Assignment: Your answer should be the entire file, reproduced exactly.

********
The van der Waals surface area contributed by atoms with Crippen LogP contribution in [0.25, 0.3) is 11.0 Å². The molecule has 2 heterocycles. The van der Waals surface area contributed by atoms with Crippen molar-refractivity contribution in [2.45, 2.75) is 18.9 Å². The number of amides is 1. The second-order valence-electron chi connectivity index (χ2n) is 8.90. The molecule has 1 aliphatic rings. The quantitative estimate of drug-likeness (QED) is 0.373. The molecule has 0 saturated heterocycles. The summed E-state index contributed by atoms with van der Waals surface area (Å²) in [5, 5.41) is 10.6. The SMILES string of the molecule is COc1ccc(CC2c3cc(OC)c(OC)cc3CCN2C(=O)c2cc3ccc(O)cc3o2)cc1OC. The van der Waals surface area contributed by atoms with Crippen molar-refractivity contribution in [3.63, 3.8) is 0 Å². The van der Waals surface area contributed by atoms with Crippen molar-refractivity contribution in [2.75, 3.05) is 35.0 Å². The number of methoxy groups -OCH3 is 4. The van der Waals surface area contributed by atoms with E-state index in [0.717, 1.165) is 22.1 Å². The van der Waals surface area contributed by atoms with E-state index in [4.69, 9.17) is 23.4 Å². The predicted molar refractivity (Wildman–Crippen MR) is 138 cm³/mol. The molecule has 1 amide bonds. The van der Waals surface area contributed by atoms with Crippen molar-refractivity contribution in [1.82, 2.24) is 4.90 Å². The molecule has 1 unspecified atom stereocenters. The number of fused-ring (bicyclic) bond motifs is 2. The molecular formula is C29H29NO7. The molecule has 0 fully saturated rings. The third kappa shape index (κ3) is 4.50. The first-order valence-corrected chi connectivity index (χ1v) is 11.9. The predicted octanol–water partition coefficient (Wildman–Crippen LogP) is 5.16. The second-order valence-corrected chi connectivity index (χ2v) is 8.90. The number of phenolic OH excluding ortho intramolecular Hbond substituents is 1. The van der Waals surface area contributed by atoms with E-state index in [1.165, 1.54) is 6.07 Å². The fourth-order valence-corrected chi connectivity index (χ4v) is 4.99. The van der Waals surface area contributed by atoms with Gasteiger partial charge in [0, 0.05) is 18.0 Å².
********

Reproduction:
The van der Waals surface area contributed by atoms with Crippen LogP contribution in [0.25, 0.3) is 11.0 Å². The molecule has 2 heterocycles. The van der Waals surface area contributed by atoms with Crippen molar-refractivity contribution in [2.45, 2.75) is 18.9 Å². The number of amides is 1. The second-order valence-electron chi connectivity index (χ2n) is 8.90. The molecule has 1 aliphatic rings. The quantitative estimate of drug-likeness (QED) is 0.373. The molecule has 0 saturated heterocycles. The summed E-state index contributed by atoms with van der Waals surface area (Å²) in [5, 5.41) is 10.6. The SMILES string of the molecule is COc1ccc(CC2c3cc(OC)c(OC)cc3CCN2C(=O)c2cc3ccc(O)cc3o2)cc1OC. The van der Waals surface area contributed by atoms with Crippen molar-refractivity contribution in [3.63, 3.8) is 0 Å². The van der Waals surface area contributed by atoms with Crippen molar-refractivity contribution in [2.75, 3.05) is 35.0 Å². The number of methoxy groups -OCH3 is 4. The van der Waals surface area contributed by atoms with E-state index in [0.717, 1.165) is 22.1 Å². The van der Waals surface area contributed by atoms with E-state index in [4.69, 9.17) is 23.4 Å². The predicted molar refractivity (Wildman–Crippen MR) is 138 cm³/mol. The molecule has 1 amide bonds. The van der Waals surface area contributed by atoms with Crippen molar-refractivity contribution in [1.82, 2.24) is 4.90 Å². The molecule has 1 unspecified atom stereocenters. The number of fused-ring (bicyclic) bond motifs is 2. The molecular formula is C29H29NO7. The molecule has 0 fully saturated rings. The third kappa shape index (κ3) is 4.50. The first-order valence-corrected chi connectivity index (χ1v) is 11.9. The predicted octanol–water partition coefficient (Wildman–Crippen LogP) is 5.16. The second-order valence-corrected chi connectivity index (χ2v) is 8.90. The number of phenolic OH excluding ortho intramolecular Hbond substituents is 1. The van der Waals surface area contributed by atoms with E-state index in [1.165, 1.54) is 6.07 Å². The fourth-order valence-corrected chi connectivity index (χ4v) is 4.99. The van der Waals surface area contributed by atoms with Gasteiger partial charge in [0, 0.05) is 18.0 Å².